R6 is H, C1-C8 alkyl, mercapto, C1-C8 alkylthio, amino, C1-C8 alkylamino, C1-C8 alkylimino, di(C1-C8)alkylamino, hydroxy, or C1-C8 alkoxy; or imino, oxo or thioxo at the 2- or 4-positions;

R7 is H, halogen, C1-C8 alkyl, C3-C8 cycloalkyl, halo(C1-C8)alkyl, cyano, (C1-C8)alkoxy, hydroxy, amino, (C1-C8)alkylamino, di(C1-C8)alkylamino, nitro, acyloxy, acylamino, (C1-C8)alkylthio, (C1-C8)alkylsulfenyl, or (C1-C8)alkylsulfonyl;

each of the dotted lines indicates an optional bond; and

n is an integer from 1 to 8,

and pharmaceutically acceptable salts thereof,

but excluding the compound wherein R1, R2, R3, R6, R7 are H; n is 1; and R4 and R5 together with the N atom to which they are attached form a piperazino ring substituted at the 4-position by 2-hydroxyethyl. Additional detail about such compounds and their synthesis are found in PCT Application No. PCT/US2012/23330 entitled “Neuroprotective and Antibacterial Iron Chelators and Compositions Comprising Them”, filed on Jan. 31, 2012 and assigned to Varinel Inc. (bearing Attorney Docket No. VAR-008 in the offices of Ben-Ami & Associates).
Other iron chelators for use in the present methods and compositions employ the compounds a compound of the formula II:


wherein

R1, R2, R3 and R7 each is as defined in formula I;

R6 is H, C1-C8 alkyl, mercapto, C1-C8 alkylthio, amino, C1-C8 alkylamino, C1-C8 alkylimino, di(C1-C8)alkylamino, hydroxy, or C1-C8 alkoxy;

R15 is H, C1-C8 alkyl, halogen, halo(C1-C8)alkyl, cyano, cyano(C1-C8)alkyl, (C1-C8)alkoxy, (C1-C8)alkoxy(C1-C8)alkyl, hydroxy, hydroxy(C1-C8)alkyl, amino, (C1-C8)alkylamino, di(C1-C8)alkylamino, amino(C1-C8)alkyl, (C1-C8)alkylamino(C1-C8)alkyl, di(C1-C8)alkylamino(C1-C8)alkyl, oxo, formyl, acyl, carboxy, carboxy(C1-C8)alkyl, (C1-C8)alkyloxycarbonyl, acyloxy, acyloxy(C1-C8)alkyl, acylamino, acylamino(C1-C8)alkyl, (C1-C8)alkylsulfonyl or arylsulfonyl,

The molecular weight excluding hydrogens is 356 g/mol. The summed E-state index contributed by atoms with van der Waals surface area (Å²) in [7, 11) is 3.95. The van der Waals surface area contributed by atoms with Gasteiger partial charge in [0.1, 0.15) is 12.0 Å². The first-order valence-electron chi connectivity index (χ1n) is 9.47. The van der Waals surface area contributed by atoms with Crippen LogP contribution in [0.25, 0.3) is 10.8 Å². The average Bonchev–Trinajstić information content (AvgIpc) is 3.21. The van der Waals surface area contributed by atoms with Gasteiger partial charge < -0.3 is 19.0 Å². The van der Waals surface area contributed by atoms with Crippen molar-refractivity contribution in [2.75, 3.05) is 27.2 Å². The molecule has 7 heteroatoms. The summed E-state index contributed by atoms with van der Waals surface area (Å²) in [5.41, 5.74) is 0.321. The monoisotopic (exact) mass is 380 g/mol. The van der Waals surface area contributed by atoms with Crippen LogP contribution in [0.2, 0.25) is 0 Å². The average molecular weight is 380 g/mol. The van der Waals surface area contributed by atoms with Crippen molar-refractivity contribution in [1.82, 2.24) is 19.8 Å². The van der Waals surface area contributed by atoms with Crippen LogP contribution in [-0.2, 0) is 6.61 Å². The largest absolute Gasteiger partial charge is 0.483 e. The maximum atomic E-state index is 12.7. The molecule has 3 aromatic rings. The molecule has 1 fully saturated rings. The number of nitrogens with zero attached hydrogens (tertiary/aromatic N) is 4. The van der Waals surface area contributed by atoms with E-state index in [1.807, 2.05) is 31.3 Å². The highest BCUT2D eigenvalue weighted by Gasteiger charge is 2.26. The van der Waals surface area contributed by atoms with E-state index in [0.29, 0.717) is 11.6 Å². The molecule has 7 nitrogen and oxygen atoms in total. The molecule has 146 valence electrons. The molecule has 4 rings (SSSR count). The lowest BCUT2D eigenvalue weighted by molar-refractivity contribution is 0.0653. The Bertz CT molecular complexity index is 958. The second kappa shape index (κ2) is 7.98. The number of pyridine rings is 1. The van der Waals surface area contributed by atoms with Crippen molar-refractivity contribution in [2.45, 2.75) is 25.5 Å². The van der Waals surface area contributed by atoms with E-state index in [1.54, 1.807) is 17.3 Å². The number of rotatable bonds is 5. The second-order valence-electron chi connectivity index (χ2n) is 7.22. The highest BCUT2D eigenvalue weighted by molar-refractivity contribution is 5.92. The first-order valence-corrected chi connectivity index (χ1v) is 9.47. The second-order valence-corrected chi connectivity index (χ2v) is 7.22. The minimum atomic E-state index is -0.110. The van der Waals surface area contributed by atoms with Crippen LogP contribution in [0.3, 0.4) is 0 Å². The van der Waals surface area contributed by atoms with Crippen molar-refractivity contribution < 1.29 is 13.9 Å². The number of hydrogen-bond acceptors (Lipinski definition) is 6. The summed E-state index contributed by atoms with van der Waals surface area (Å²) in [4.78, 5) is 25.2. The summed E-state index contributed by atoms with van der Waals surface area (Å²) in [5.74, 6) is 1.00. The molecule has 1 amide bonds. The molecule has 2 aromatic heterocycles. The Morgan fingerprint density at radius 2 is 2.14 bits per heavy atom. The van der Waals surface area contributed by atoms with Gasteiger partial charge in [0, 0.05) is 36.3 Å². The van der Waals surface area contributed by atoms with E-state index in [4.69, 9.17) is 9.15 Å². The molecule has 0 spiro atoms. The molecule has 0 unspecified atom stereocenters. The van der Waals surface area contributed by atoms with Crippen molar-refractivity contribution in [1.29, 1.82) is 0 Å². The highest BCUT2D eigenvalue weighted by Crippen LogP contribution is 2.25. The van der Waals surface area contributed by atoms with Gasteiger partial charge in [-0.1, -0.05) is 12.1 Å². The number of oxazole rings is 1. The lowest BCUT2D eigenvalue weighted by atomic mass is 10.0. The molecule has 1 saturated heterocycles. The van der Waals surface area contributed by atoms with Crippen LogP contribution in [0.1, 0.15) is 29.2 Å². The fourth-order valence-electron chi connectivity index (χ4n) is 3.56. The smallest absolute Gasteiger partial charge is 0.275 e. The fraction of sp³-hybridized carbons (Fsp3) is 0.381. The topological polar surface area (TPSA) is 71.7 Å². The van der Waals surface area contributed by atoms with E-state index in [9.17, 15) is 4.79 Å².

n is an integer from 1 to 8, and

pharmaceutically acceptable salts thereof, but excluding the compound wherein R1, R2, R3, R6, R7 are H; n is 1 and R15, is 2-hydroxyethyl. Formula II provides compounds where R4 and R5 together with the N atom to which they are attached form a piperazino ring that may substituted at the 4 position.

In certain embodiments, the compounds of the invention are the compounds of formula II wherein R15 is 2-hydroxyethyl and in particular the compounds wherein R1 is H, R2, R3, R6 and R7 each is as defined above, R15 is 2-hydroxyethyl and n is an integer from 2 to 5, preferably 2 or 3. Additional detail about such compounds and their synthesis are found in PCT Application No. PCT/US2012/23330 entitled “Neuroprotective and Antibacterial Iron Chelators and Compositions Comprising Them”, filed on Jan. 31, 2012 and assigned to Varinel Inc. (bearing Attorney Docket No. VAR-008 in the offices of Ben-Ami & Associates).